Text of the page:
You may need to deposit a certain amount of savings into a savings account for several years if you hire a debt settlement company to settle your debt. Such deposits may represent a financial hardship to borrowers facing economic difficulties.

No Obligation

A borrower may request debt settlement relief, but a lender has no obligation to oblige. Lenders may reject calls for debt settlement and may pursue legal action seeking full compensation from delinquent borrowers. Victims of predatory lending may fall into a cycle of debt that predatory lenders may not want to settle.

Credit Score

Your credit score may plunge if lenders report your loan account to credit bureaus as settled for less than the amount originally owed. Having a lower credit score can make it harder for you to qualify for new extensions of credit from a bank or credit union.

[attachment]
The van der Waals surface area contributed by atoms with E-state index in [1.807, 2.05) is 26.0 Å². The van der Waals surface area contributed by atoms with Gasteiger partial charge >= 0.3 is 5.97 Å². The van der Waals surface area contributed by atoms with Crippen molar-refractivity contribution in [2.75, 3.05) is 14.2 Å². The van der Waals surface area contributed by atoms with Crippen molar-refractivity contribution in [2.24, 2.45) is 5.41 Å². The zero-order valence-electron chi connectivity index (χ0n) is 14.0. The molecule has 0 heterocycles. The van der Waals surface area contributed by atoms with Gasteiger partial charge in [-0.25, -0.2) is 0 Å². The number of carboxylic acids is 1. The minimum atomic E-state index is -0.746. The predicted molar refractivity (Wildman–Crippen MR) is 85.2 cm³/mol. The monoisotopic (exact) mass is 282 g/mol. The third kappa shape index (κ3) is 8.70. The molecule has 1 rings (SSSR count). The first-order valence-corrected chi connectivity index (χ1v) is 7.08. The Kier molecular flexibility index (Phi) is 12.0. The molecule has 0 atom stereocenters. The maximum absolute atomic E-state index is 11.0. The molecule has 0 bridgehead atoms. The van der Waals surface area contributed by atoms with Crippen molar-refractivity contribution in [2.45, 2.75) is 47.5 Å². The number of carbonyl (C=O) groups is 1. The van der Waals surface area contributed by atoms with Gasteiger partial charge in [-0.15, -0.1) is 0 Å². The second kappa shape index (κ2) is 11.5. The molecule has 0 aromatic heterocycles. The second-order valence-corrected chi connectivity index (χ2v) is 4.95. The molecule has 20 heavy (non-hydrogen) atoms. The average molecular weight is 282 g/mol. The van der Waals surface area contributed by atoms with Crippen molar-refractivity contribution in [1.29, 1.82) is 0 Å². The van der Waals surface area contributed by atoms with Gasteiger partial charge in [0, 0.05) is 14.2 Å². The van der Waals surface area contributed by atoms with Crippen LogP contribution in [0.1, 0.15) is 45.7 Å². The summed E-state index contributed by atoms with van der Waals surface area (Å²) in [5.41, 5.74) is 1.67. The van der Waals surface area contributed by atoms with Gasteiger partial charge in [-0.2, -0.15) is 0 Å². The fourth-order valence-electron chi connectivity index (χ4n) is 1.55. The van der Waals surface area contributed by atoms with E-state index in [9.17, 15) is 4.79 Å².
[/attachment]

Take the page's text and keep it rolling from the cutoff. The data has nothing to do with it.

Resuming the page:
Debt Settlement vs Bankruptcy

The below table compares debt settlement vs. bankruptcy:

The Takeaway

Debt settlement may provide delinquent borrowers with some relief. A debt settlement agreement can also have a negative impact on your credit score. Consumers may want to consider the costs and terms before borrowing money and taking on new debt.Lantern by SoFi can help you compare personal loan rates. Just provide basic information about yourself and the loan you need, and Lantern can guide you in the process to apply for a personal loan with the lender of your choice. Check your rate today and see if you prequalify.
Photo credit: iStock/Zinkevych